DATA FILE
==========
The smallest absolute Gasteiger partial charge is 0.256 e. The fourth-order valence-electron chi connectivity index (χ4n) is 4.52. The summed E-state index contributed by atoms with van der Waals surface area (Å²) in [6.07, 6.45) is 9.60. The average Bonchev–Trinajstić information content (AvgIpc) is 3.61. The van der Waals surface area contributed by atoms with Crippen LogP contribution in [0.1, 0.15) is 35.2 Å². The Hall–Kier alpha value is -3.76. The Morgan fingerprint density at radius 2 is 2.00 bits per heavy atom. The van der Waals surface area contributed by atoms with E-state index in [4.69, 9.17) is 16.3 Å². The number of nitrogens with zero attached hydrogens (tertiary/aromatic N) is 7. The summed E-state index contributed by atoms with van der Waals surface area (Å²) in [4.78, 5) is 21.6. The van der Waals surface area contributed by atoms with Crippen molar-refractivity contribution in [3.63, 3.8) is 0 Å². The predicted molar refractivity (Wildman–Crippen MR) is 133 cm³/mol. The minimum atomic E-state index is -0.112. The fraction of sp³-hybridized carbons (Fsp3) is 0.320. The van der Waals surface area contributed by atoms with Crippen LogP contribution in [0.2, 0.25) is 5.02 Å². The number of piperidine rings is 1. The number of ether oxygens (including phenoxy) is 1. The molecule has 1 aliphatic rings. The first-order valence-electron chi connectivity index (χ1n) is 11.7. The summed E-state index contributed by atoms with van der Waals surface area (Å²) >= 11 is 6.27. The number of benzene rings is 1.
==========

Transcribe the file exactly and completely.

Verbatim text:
The smallest absolute Gasteiger partial charge is 0.256 e. The fourth-order valence-electron chi connectivity index (χ4n) is 4.52. The summed E-state index contributed by atoms with van der Waals surface area (Å²) in [6.07, 6.45) is 9.60. The average Bonchev–Trinajstić information content (AvgIpc) is 3.61. The van der Waals surface area contributed by atoms with Crippen LogP contribution in [0.1, 0.15) is 35.2 Å². The Hall–Kier alpha value is -3.76. The Morgan fingerprint density at radius 2 is 2.00 bits per heavy atom. The van der Waals surface area contributed by atoms with E-state index in [4.69, 9.17) is 16.3 Å². The number of nitrogens with zero attached hydrogens (tertiary/aromatic N) is 7. The summed E-state index contributed by atoms with van der Waals surface area (Å²) in [4.78, 5) is 21.6. The van der Waals surface area contributed by atoms with Crippen molar-refractivity contribution in [3.63, 3.8) is 0 Å². The predicted molar refractivity (Wildman–Crippen MR) is 133 cm³/mol. The minimum atomic E-state index is -0.112. The fraction of sp³-hybridized carbons (Fsp3) is 0.320. The van der Waals surface area contributed by atoms with Crippen LogP contribution in [0.2, 0.25) is 5.02 Å². The number of piperidine rings is 1. The number of ether oxygens (including phenoxy) is 1. The molecule has 1 aliphatic rings. The first-order valence-electron chi connectivity index (χ1n) is 11.7. The summed E-state index contributed by atoms with van der Waals surface area (Å²) >= 11 is 6.27. The number of benzene rings is 1.